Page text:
Getting started in numismatics

Young or old, affluent or not, all sorts of people find coin collecting an accessible hobby. Many famous collectors started as children or young adults, and this is also the kind of hobby and vocation that gets passed to generations within families and shared with friends. Because studying numismatics also involves learning about history, politics, art and much more, this hobby has educational value. Of course, coin collectors also find this hobby exciting and sometimes, profitable. The first step for novice coin collectors usually includes learning the language of coin collecting. Special terms describe a coin's condition, type and appearance. Mastery of basic terms opens the door to gaining more knowledge.


collectionStart Your Collection

Learning coin terminology and acquiring basic collecting knowledge are important first steps for those entering the numismatic hobby.




historyCoin History

From the U.S. Mint’s first facilities, to the discovery of the Saddle Ridge Hoard, read about the historical places, people and events that have shaped numismatics.




metalsPrecious Metals

Bullion investing and coin collecting go hand in hand. Learn all about the basics of investing and the many different bullion coins available.




coinsKnow Your U.S. Coins

What’s so special about the Morgan dollar? How many different types of Lincoln cents have there been? Get familiar with all U.S. coins, past and present.



Making coins come alive

The very first American colonists had little need for coins in the wilderness. They bartered with trade goods, Native American wampumand tobacco. As civilization grew, the British did not always give the Americans permission to mint their own coins, but the colonists found alternative sources of coins and on occasion, struck coins without royal authority. For example, the Massachusetts Bay Colony set up its own mint in Boston in 1652 during a period when England lacked a king and continued striking 1652-dated silver coins for decades. Thus, early examples of U.S. Colonial coins were born. In April of 1792, the U.S. Mint was established in Philadelphia, the nation's capital at the time.

Numismatics, the studying of coins, and the collecting of coins both stand apart from investing in coins for their bullion value. Still, the bullion value of most collectible coins still needs to get considered. Even today, the U.S. Mint and mints of other nations’ produce bullion coins that are different from regular coins intended for currency. Through much of history, coins derived most of their value from their metal content. While people used coins as currency for thousands of years, the practice might have been closer to trading small bits of copper, silver, gold and other precious metals. However, as gold and silver rose in value, the intrinsic worth of the precious metals in the coins began to exceed their face value. In the U.S., for example, the replacement of 90 percent silver coins with base metal coins began in 1965.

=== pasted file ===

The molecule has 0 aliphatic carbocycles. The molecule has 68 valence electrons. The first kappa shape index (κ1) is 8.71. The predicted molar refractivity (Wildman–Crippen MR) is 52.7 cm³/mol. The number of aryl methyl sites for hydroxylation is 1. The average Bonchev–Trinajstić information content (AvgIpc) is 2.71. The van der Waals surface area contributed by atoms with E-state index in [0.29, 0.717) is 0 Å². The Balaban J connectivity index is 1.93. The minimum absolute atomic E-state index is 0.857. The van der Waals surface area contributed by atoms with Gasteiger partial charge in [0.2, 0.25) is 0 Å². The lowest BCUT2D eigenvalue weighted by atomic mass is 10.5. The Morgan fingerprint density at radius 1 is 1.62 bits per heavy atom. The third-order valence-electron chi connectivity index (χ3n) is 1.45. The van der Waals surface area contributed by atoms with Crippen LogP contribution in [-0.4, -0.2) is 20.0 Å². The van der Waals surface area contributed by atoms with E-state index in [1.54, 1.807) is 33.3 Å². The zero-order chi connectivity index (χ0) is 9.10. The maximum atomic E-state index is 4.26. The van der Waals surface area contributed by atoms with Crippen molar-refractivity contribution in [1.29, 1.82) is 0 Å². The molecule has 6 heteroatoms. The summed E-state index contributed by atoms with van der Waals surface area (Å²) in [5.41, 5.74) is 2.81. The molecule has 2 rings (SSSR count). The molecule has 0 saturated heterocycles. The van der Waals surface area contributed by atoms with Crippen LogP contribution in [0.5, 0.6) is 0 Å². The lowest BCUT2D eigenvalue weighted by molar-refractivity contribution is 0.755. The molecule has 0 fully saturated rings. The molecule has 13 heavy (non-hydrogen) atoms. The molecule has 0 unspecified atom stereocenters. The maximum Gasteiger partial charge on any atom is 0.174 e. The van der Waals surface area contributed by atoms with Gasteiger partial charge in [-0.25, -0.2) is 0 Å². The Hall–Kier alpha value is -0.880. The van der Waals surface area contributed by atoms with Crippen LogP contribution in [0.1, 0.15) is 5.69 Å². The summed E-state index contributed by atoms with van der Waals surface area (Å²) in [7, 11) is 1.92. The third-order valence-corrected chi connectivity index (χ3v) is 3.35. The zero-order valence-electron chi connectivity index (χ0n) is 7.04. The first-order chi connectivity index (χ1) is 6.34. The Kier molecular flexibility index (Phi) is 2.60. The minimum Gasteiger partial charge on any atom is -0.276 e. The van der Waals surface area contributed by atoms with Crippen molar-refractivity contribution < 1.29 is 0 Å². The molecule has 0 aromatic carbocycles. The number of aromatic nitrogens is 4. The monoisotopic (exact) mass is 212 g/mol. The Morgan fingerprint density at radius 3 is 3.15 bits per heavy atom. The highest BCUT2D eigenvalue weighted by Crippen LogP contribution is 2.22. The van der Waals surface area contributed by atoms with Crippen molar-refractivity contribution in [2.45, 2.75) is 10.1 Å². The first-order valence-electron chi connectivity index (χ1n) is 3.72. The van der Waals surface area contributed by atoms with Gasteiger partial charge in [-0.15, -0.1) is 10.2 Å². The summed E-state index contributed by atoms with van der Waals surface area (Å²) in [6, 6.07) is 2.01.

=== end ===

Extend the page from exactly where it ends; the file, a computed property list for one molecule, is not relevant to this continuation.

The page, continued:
Learning about U.S. coins means learning about the history of the country. Very often, decisions about a coin's content, value and design were made because of political, economic or social events of the time that they were minted. In some cases, political figures or mint executives even made decisions because of favoritism, nepotism or personal competitions — and learning these details makes old coins come alive.


American Eagle gold coin: Bullion Bio

The U.S. Mint's gold bullion program has been an option for precious metals buyers since 1986.

Images courtesy of APMEX

The coin: American Eagle gold bullion coin

Struck by: U.S. Mint

Available sizes: 1-ounce; half-ounce; quarter-ounce; tenth-ounce

Denomination: $50; $25; $10; $5

First issue: 1986

Design: Coin World Senior Editor Paul Gilkes described the obverse and reverse designs as mandated by the Bullion Coin Act of 1985 in the Sept. 17, 2007, issue of Coin World

"The act mandates a reverse design of a family of eagles, according to an article in the October 2006 issue of Coin World’s Coin Values magazine. The reverse design is of two adult and two younger eagles, and is intended to reflect American family values. The reverse design is credited to artist Miley Busiek, now known as Miley Tucker-Frost. The obverse design of Striding Liberty is a modified version of the original Augustus Saint-Gaudens classic portrait, which first appeared on the gold $20 double eagle from 1907 to 1933."  

How to buy them: More from Gilkes:

"The Mint does not sell the regular Uncirculated bullion coins directly to the public. Instead it sells the bullion coins to a network of authorized purchasers, who acquire the coins from the Mint for the spot price of the precious metal on a given day on the metals market plus a small premium. The authorized purchasers may then sell the bullion American Eagles to dealers and the public."

The U.S. Mint provides a web page collectors and investors can use to find dealers who sell the bullion coins.

Fun fact: The American Eagle tenth-ounce gold bullion is the smallest U.S. coin currently minted in diameter, Gilkes writes, smaller even than the dime. The coin's diameter is 16.5 millimeters, which is slightly smaller than the dime's. The gold coin weighs 3.393 grams (0.11 ounce), which is heavier than both the cent and dime. 

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